(CNN) - The 2012 election has been widely hailed as a diversity moment — a coming out party for an American electorate no longer dominated by white men. And it was a triumph as well for religious diversity, thanks especially to Hawaii, which is sending the first Hindu to the House and the first Buddhist to the Senate.
But is this religious change more symbolic than real? In “Faith on the Hill,” a study on religion in the 113th Congress released Friday by the Pew Forum, the story seems to be static rather than change.
“It’s demography, stupid!” is the new mantra for analyzing the 2012 election, in which African Americans, Asian Americans and Latinos cast their votes in overwhelming numbers for President Obama.
But religious diversity was another key theme. How so? Let me count the ways.
Some believe that the United States is held together by a common creed. What marries our “pluribus” to our “unum,” they argue, is a common commitment to a shared "American idea."
I am not so sure. Americans may agree on certain values such as “liberty” and “equality” but we disagree fiercely about what these keywords mean and how to weigh one against the other.
What holds us together are rituals.
(CNN) – Over the last few days I have fielded hundreds of angry e-mails from pro-Mitt Romney evangelicals about a recent Belief Blog post in which I took Billy Graham and other white evangelicals to task for turning Jesus into a water boy for the Republican Party.
A disturbing number of these complaints about my alleged "evangelical bashing" have been hateful, ill-informed and explicitly racist. But the more intelligent responses have taken two tacks.
First, readers have told me that they are voting for Romney not because Mormonism is proper Christianity but because Romney is the lesser of two evils. Some in this camp, convinced (wrongly) that President Barack Obama is a Muslim, say they would rather vote for a Mormon than a Muslim.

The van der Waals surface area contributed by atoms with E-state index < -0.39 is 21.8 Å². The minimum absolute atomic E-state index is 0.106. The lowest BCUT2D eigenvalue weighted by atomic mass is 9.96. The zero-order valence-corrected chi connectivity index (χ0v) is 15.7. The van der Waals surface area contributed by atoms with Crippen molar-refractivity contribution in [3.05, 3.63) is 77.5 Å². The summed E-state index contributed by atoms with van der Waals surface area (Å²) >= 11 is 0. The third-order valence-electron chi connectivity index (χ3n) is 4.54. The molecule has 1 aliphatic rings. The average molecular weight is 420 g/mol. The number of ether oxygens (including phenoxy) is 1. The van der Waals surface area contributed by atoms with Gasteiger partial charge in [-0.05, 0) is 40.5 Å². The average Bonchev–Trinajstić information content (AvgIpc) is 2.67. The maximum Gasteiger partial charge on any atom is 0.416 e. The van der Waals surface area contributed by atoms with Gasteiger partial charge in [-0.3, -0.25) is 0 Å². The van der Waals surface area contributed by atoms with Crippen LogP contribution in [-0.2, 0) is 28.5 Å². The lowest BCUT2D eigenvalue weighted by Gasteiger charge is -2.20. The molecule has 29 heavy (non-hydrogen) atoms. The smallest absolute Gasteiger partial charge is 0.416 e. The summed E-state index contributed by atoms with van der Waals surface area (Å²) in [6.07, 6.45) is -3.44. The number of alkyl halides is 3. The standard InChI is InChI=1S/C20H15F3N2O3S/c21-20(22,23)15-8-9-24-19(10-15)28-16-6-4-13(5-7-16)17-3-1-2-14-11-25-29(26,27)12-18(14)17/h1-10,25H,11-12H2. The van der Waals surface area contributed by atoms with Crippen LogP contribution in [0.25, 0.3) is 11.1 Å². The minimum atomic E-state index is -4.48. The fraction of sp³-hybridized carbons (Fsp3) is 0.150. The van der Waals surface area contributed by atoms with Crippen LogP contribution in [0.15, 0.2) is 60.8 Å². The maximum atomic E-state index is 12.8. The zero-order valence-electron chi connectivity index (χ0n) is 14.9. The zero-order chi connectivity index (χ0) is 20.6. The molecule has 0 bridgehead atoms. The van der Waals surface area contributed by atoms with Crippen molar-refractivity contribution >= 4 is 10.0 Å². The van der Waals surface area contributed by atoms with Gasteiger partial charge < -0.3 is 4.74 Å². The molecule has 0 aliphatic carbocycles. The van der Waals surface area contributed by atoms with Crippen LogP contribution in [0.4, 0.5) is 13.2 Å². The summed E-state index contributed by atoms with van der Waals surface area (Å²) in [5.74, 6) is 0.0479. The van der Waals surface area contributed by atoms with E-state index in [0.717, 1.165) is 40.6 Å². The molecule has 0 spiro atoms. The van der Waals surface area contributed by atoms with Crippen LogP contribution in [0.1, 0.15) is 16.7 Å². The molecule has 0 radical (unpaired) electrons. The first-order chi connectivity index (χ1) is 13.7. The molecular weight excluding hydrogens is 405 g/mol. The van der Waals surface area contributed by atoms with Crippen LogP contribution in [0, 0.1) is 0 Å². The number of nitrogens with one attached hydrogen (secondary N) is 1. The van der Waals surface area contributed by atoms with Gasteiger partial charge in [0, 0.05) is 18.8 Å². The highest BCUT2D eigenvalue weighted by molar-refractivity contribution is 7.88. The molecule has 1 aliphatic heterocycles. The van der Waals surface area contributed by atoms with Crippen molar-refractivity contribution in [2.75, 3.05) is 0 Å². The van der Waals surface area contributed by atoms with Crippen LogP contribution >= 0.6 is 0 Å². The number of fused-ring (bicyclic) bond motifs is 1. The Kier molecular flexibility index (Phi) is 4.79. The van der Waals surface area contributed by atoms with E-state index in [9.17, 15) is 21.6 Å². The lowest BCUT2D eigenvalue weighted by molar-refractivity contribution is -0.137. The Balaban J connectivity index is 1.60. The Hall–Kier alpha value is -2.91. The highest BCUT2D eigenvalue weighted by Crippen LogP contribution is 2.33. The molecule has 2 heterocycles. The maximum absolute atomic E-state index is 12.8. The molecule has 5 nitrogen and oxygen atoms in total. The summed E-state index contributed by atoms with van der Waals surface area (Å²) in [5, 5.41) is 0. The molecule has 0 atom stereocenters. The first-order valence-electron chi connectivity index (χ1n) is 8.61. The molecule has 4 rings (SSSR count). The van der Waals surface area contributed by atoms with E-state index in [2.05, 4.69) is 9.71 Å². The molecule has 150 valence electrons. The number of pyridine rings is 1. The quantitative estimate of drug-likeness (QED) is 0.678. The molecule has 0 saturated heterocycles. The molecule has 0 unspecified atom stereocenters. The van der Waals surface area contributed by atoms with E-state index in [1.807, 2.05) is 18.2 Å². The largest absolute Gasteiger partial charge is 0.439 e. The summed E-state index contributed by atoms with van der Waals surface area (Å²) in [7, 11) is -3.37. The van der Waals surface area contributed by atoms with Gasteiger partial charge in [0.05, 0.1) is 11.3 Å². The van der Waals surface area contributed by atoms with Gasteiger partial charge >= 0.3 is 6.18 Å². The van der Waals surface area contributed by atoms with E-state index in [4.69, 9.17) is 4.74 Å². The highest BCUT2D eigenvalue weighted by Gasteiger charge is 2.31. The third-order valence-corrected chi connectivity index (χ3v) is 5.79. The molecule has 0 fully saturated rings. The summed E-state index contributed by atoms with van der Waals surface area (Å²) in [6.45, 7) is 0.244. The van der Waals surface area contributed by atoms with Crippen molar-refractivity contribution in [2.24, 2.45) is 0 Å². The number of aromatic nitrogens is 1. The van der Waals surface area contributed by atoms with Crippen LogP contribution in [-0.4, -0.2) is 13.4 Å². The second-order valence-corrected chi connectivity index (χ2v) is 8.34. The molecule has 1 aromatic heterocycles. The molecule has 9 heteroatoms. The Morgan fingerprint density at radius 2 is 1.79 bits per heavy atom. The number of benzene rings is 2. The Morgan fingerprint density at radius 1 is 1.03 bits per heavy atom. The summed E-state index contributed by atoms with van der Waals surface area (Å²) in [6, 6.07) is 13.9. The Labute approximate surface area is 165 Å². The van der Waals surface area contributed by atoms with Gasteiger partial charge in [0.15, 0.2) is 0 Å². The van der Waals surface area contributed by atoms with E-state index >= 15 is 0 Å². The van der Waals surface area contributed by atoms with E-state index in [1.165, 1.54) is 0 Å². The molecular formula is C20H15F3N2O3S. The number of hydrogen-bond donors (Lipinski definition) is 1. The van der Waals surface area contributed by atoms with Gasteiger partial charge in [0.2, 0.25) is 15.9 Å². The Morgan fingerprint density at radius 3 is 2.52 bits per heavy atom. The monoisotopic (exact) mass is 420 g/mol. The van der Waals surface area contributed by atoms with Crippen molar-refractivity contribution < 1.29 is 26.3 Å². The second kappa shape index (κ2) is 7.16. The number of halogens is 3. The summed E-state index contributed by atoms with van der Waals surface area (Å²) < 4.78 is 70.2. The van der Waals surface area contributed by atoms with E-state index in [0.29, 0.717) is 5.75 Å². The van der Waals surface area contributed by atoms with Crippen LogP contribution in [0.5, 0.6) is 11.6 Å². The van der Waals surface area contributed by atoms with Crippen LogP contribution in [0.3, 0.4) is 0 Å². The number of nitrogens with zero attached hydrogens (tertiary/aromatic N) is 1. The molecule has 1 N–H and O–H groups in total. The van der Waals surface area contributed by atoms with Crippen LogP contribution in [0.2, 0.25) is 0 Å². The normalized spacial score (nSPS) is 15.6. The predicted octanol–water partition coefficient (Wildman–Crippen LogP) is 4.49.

(CNN) – Nearly three centuries ago, in Colonial New England in the midst of a religious revival now remembered as the Great Awakening, settled ministers in local congregations complained bitterly about itinerant revivalists sweeping into town and whipping their parishioners into a frenzy.
They had reason to be worried.
(CNN)–Why are evangelicals like Billy Graham and Ralph Reed stumping for Mitt Romney? And why are roughly three-quarters of white evangelicals inclined to vote for him?
Because politics matters more to them than religion.
Last year, in a talk at a conference on Mormonism and Islam at Utah Valley University, I asked my Mormon listeners why they had not rushed to the defense of Muslims in controversies such as the one that raged over the Park51 project near ground zero. After all, they have been the victims of religious prejudice. Their founder, Joseph Smith, was killed by a mob of vigilantes.
The CNN Belief Blog covers the faith angles of the day's biggest stories, from breaking news to politics to entertainment, fostering a global conversation about the role of religion and belief in readers' lives. It's edited by CNN's Daniel Burke with contributions from Eric Marrapodi and CNN's worldwide news gathering team.